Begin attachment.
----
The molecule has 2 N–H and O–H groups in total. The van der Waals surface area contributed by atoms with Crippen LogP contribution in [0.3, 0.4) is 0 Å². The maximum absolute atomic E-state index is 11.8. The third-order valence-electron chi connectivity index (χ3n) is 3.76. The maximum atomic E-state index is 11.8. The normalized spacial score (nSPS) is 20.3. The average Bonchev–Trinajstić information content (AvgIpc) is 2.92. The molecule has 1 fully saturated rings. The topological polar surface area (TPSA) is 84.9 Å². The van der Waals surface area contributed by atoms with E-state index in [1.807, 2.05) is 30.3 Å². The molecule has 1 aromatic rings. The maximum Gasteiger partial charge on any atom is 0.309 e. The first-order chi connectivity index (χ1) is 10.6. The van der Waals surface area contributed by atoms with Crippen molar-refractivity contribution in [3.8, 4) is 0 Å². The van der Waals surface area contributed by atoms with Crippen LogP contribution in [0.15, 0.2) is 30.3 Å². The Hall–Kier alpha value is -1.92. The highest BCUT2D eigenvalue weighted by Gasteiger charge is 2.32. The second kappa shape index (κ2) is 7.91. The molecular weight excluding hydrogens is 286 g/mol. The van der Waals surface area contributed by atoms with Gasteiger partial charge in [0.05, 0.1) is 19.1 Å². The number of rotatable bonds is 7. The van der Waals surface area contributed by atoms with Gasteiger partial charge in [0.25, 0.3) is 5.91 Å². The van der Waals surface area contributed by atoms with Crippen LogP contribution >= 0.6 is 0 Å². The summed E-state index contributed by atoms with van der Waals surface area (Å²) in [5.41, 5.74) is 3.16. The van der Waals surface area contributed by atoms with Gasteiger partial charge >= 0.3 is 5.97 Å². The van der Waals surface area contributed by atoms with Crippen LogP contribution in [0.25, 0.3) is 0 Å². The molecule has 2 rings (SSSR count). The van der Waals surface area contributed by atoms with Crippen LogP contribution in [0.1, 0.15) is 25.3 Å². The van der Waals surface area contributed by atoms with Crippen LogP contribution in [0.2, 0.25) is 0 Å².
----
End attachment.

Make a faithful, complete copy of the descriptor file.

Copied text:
The molecule has 2 N–H and O–H groups in total. The van der Waals surface area contributed by atoms with Crippen LogP contribution in [0.3, 0.4) is 0 Å². The maximum absolute atomic E-state index is 11.8. The third-order valence-electron chi connectivity index (χ3n) is 3.76. The maximum atomic E-state index is 11.8. The normalized spacial score (nSPS) is 20.3. The average Bonchev–Trinajstić information content (AvgIpc) is 2.92. The molecule has 1 fully saturated rings. The topological polar surface area (TPSA) is 84.9 Å². The van der Waals surface area contributed by atoms with E-state index in [1.807, 2.05) is 30.3 Å². The molecule has 1 aromatic rings. The maximum Gasteiger partial charge on any atom is 0.309 e. The first-order chi connectivity index (χ1) is 10.6. The van der Waals surface area contributed by atoms with Crippen molar-refractivity contribution in [3.8, 4) is 0 Å². The van der Waals surface area contributed by atoms with Crippen LogP contribution in [0.15, 0.2) is 30.3 Å². The Hall–Kier alpha value is -1.92. The highest BCUT2D eigenvalue weighted by Gasteiger charge is 2.32. The second kappa shape index (κ2) is 7.91. The molecular weight excluding hydrogens is 286 g/mol. The van der Waals surface area contributed by atoms with Gasteiger partial charge in [0.05, 0.1) is 19.1 Å². The number of rotatable bonds is 7. The van der Waals surface area contributed by atoms with Gasteiger partial charge in [0.25, 0.3) is 5.91 Å². The van der Waals surface area contributed by atoms with Crippen LogP contribution >= 0.6 is 0 Å². The summed E-state index contributed by atoms with van der Waals surface area (Å²) in [5.41, 5.74) is 3.16. The van der Waals surface area contributed by atoms with Gasteiger partial charge >= 0.3 is 5.97 Å². The van der Waals surface area contributed by atoms with Crippen LogP contribution in [0.25, 0.3) is 0 Å². The molecule has 2 rings (SSSR count). The van der Waals surface area contributed by atoms with Crippen LogP contribution in [0.1, 0.15) is 25.3 Å². The van der Waals surface area contributed by atoms with Crippen LogP contribution in [0.2, 0.25) is 0 Å².